The Cederberg Wilderness is about 200-km north of Cape Town, stretching from the Middelberg Pass at Citrusdal to north of the Pakhuis Pass at Clanwilliam, encompassing some 71 000ha of rugged, mountainous terrain.
The Cederberg Mountains are part of the Cape folded formations, most notably the Wolfberg Arch and the Maltese Cross. The mountains fall within the catchments area of the Cape fynbos region, and are managed as a source of water. This remote, pristine area with its breathtaking natural beauty, which includes a large variety of ‘fynbos’ and dramatic rock formations, offers the visitor a unique wilderness experience.
Generally, only walking and hiking is permitted, but you can experience the rich biodiversity and cultural assets of the Cederberg from a traditional donkey cart. For unfit visitors there are there are some accessible places such as the Stadsaal Caves with their famous Bushman-Elephant painting.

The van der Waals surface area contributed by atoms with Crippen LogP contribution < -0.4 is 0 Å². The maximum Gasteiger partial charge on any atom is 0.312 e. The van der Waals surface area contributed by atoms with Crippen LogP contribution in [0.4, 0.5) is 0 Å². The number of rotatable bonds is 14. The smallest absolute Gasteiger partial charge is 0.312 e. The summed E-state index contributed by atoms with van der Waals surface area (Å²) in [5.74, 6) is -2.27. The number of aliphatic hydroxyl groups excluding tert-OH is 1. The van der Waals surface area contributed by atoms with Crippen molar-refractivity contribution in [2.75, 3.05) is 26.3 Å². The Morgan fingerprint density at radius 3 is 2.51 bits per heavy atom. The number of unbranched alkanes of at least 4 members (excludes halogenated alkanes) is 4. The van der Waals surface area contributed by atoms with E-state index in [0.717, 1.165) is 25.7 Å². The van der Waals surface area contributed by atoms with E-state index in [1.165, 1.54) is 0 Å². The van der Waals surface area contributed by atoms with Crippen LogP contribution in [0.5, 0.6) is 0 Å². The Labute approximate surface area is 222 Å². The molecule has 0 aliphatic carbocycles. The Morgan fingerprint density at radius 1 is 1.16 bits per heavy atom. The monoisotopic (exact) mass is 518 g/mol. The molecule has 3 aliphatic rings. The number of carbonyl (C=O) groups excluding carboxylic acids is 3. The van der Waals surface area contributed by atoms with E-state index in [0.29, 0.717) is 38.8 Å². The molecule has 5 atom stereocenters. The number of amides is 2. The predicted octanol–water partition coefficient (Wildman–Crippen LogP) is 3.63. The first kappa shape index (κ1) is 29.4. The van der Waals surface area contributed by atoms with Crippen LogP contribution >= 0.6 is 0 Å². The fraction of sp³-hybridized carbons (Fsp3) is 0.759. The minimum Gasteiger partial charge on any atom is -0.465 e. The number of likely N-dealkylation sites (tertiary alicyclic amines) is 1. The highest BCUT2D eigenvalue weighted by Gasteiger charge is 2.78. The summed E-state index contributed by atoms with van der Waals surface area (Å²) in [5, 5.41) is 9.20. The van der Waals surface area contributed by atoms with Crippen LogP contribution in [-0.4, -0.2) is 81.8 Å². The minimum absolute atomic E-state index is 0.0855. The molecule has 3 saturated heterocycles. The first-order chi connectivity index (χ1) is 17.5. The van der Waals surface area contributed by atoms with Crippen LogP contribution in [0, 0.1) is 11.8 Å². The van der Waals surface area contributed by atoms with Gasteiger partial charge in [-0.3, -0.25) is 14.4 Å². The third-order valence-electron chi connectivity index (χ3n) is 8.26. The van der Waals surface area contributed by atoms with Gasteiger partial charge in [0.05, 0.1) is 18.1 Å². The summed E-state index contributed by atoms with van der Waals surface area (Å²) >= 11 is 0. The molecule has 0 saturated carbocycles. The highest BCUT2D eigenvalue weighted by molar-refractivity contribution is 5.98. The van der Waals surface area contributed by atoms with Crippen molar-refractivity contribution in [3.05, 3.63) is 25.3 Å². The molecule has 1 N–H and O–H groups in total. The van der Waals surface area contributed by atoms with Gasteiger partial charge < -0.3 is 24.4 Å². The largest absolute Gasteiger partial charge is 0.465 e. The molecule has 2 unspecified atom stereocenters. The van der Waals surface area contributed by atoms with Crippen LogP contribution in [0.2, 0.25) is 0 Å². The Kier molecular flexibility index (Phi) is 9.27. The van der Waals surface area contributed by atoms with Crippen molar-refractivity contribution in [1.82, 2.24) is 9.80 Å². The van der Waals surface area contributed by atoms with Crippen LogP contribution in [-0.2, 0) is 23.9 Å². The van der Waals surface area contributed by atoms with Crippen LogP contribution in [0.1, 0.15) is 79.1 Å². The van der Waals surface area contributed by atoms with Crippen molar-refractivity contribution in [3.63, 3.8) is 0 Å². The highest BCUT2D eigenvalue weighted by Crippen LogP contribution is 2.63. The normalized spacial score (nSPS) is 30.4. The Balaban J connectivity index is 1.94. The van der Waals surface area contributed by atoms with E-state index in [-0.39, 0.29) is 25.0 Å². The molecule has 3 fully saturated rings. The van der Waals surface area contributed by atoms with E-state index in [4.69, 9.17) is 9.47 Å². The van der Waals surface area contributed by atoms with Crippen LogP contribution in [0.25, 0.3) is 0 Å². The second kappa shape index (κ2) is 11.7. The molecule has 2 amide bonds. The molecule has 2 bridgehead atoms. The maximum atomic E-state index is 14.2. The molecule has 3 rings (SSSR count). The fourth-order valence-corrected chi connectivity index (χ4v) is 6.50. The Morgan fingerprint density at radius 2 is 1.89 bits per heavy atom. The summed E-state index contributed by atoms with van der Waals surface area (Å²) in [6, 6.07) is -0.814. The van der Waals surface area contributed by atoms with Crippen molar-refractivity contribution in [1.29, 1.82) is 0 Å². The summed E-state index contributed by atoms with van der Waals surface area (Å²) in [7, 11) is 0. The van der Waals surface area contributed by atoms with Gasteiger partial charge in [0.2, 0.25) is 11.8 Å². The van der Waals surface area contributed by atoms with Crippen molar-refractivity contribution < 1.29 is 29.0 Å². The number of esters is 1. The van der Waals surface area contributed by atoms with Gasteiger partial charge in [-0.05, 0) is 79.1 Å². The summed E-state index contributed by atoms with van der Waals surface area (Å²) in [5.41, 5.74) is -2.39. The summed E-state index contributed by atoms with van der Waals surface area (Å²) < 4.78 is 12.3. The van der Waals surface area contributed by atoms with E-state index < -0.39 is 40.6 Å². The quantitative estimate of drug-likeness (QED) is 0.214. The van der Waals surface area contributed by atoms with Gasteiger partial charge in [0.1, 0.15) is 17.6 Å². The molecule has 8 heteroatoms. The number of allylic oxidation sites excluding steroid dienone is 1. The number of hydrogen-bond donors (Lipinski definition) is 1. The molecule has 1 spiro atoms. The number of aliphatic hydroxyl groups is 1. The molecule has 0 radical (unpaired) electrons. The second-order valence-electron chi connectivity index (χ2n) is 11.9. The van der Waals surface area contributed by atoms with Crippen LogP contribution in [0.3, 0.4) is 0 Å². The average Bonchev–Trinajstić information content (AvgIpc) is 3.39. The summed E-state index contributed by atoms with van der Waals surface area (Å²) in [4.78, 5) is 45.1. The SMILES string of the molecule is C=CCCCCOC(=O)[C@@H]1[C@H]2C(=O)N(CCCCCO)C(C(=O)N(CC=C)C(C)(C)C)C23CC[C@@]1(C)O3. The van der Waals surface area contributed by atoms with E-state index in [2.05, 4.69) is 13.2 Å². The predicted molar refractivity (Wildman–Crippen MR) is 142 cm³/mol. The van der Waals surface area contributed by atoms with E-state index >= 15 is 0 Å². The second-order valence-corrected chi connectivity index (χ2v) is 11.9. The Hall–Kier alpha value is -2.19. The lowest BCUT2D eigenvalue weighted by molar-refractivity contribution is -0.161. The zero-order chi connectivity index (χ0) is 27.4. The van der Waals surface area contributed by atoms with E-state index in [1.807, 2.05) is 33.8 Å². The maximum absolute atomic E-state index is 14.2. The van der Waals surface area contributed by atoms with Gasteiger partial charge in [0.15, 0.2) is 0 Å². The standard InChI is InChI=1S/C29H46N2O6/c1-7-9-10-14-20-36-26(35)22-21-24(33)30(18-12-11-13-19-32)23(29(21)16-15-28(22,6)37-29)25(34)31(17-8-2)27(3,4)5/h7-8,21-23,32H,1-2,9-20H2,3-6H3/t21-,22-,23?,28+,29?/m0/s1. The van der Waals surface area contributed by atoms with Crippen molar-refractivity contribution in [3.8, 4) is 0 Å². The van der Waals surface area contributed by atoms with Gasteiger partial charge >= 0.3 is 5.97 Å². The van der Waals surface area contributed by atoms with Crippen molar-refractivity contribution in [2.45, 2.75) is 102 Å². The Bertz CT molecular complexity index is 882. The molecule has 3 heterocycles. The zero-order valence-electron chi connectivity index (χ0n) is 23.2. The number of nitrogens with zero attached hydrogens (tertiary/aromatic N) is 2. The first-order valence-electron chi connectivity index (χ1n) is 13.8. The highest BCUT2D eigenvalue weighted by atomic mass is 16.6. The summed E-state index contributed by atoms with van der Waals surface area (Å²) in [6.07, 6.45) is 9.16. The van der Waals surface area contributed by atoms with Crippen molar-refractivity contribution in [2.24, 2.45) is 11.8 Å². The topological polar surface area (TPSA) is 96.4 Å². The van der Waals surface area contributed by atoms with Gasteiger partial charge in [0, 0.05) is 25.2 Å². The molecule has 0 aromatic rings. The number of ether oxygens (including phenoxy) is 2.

Hundreds of rocky overhangs and caves can be found in the Cederberg, with great examples of rock art. These paintings can be anything up to 6 000 years old, and are very sensitive to damage. They are an integral part of the wilderness area’s fascination and visitors should discover them for themselves. (The National Monuments act states and vandals who deface rock paintings face fines of up to R10 000 or two years imprisonment or both protect rock art).
The Fossils of the area are to be mostly found in the Bokkeveld Shales. The shales are a softer rock, which weather to form the fertile valleys, along which the Ceres – Cederberg – Wupperthal road is found. Winters in the Cederberg are cold and very wet, while summers are warm and dry. Most rainfall is between May and September, and it can snow in the higher parts. In winter, night temperatures drop sharply and heavy frost may occur. In summer temperatures may reach as high as 40°C. Permits for the trails are available from the Clanwilliam Tourism office, Algeria, Farm Dwarsrivier (Sanddrift) and Kromrivier.